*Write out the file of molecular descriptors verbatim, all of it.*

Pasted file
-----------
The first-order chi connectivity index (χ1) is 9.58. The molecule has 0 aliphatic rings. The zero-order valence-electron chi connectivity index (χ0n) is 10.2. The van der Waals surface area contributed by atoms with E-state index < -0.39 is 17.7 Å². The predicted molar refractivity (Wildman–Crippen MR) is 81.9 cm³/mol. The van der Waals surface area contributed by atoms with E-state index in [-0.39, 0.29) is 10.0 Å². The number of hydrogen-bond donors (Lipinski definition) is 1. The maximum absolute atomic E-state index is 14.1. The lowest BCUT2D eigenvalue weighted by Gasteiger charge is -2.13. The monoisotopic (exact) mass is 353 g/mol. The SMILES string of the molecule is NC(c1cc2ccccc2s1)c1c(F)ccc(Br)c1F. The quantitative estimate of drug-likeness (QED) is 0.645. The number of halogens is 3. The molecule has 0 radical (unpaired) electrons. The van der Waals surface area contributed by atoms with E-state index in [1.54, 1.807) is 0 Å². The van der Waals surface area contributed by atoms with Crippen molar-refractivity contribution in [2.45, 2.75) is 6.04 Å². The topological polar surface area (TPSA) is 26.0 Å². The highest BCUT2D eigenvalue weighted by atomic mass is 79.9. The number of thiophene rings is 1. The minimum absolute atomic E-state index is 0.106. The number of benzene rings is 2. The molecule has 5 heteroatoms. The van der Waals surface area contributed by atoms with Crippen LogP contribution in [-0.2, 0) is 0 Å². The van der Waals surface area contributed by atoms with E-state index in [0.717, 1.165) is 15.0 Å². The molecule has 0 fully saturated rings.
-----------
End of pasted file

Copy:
The first-order chi connectivity index (χ1) is 9.58. The molecule has 0 aliphatic rings. The zero-order valence-electron chi connectivity index (χ0n) is 10.2. The van der Waals surface area contributed by atoms with E-state index < -0.39 is 17.7 Å². The predicted molar refractivity (Wildman–Crippen MR) is 81.9 cm³/mol. The van der Waals surface area contributed by atoms with E-state index in [-0.39, 0.29) is 10.0 Å². The number of hydrogen-bond donors (Lipinski definition) is 1. The maximum absolute atomic E-state index is 14.1. The lowest BCUT2D eigenvalue weighted by Gasteiger charge is -2.13. The monoisotopic (exact) mass is 353 g/mol. The SMILES string of the molecule is NC(c1cc2ccccc2s1)c1c(F)ccc(Br)c1F. The quantitative estimate of drug-likeness (QED) is 0.645. The number of halogens is 3. The molecule has 0 radical (unpaired) electrons. The van der Waals surface area contributed by atoms with E-state index in [1.54, 1.807) is 0 Å². The van der Waals surface area contributed by atoms with Crippen molar-refractivity contribution in [2.45, 2.75) is 6.04 Å². The topological polar surface area (TPSA) is 26.0 Å². The highest BCUT2D eigenvalue weighted by atomic mass is 79.9. The number of thiophene rings is 1. The minimum absolute atomic E-state index is 0.106. The number of benzene rings is 2. The molecule has 5 heteroatoms. The van der Waals surface area contributed by atoms with Crippen LogP contribution in [-0.2, 0) is 0 Å². The van der Waals surface area contributed by atoms with E-state index in [0.717, 1.165) is 15.0 Å². The molecule has 0 fully saturated rings.